Border Wall

Senate Deal Threatens Communities

Border wall and access roads carve through 6 miles of wilderness in southern California

The U.S. Senate today came to an agreement on the immigration reform bill, agreeing to a “border surge” amendment which would double the number of border patrol agents–adding an additional 20,000 agents, mandate excessive spending  on border security infrastructure–700 additional miles of border walls, more access roads, forward operating bases, lights and cameras, all at a cost of $48 billion over the next ten years.  The agreement comes as a disappointment to many who argue that militarizing the border only makes our border  more unstable and ignores the real concerns of our communities.

Political leaders from California and Arizona spoke out today against the proposed plan:

Statement from David Alvarez, City of San Diego, Calif. Councilmember:
“As Councilmember for the City of San Diego, I am dismayed by the announcement that Senate leaders are poised to dramatically increase the number of Border Patrol agents and increase border fences as part of the immigration reform bill.   This obsession by extremists appears as a political tactic to not address the real problems in our nation. Increased border enforcement measures, without sufficient oversight and accountability, is irresponsible and fails to address real concerns of border community members.
Overhauling the nation’s immigration laws is necessary, but this should not be done without proper consultation with those communities who will have to live with the effects of poorly thought-out policy.  Benchmarks for border security have been met, and the insistence on enforcement-first misses the mark on the reality of border communities which I represent.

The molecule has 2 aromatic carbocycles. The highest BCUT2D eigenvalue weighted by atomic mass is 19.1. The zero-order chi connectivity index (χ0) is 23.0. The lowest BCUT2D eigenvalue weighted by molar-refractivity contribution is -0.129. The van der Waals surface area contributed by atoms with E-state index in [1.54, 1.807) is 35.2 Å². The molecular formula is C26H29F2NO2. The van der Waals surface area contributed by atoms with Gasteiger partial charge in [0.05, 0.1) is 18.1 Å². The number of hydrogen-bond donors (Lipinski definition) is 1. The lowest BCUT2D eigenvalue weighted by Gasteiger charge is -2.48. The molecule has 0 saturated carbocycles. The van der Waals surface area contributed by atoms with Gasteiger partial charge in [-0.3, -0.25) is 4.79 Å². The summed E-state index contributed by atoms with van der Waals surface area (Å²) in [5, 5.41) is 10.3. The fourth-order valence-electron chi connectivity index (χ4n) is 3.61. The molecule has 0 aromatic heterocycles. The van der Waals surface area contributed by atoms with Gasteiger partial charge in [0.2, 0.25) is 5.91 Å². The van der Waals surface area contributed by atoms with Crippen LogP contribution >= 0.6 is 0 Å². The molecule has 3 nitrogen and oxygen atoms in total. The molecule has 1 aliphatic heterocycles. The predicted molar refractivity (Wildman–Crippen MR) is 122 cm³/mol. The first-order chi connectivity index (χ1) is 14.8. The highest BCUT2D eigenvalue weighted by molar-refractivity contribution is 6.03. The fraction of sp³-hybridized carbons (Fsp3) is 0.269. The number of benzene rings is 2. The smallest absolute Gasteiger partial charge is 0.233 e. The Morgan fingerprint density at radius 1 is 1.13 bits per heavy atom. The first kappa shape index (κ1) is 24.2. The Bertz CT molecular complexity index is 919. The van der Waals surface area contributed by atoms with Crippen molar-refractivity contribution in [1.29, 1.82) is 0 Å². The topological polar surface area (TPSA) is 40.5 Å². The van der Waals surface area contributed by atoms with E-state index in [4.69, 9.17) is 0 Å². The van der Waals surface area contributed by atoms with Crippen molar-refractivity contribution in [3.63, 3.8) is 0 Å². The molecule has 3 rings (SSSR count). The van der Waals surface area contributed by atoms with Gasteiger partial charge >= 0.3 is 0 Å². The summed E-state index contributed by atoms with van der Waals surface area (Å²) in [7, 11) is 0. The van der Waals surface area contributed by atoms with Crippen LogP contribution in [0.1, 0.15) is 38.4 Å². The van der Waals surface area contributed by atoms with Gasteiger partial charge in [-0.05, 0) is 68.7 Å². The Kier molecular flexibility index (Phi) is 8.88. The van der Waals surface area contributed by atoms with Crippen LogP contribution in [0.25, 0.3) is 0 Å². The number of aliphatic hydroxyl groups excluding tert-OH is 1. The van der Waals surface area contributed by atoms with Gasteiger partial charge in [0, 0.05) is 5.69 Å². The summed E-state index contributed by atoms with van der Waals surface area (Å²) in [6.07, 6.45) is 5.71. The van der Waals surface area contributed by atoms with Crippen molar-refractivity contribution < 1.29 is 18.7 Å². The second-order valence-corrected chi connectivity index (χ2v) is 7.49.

The City of San Diego is the second safest city in the country according to FBI statistics.  Instead of spending trillions more on militarizing our communities, we should invest on modernizing our ports and prioritize commerce and trade as a way to boost our local and national economies.  As it stands, this proposal will compromise the safety and quality-of-life of the over 6 million people who call the border their home in the states of California, Arizona, New Mexico, and Texas.”

Statement from Richard Barrera, Board Trustee at the San Diego Unified School District and Secretary-Treasurer of San Diego and Imperial Counties Labor Council:

“Working families and students in Southern California’s border region are looking to Congress for practical and fair solutions that bring them out of the shadows and fully into our economy and democracy.

A doubling of border agents threatens to undermine security in our communities.  What we have learned is that border agents roam our neighborhoods, set up checkpoints near schools, and harm our families with little to no oversight and accountability.  It is irresponsible for Congress to consider putting more agents at the border without including real, meaningful mechanisms to hold agents accountable for their actions.

What we need are real solutions that balance the interests of border enforcement and quality of life in the border region.”

Statement from Tucson, Arizona, Councilmember Richard Fimbres:

“The Tucson sector of the border has one of the largest contingent of Customs and Border Protection officers and operations, something this Mayor and Council supports.  This sector also has a new crossing, the Mariposa Port-of-Entry, which is very under staffed, causing delays for people and commerce trying to cross legally into our country.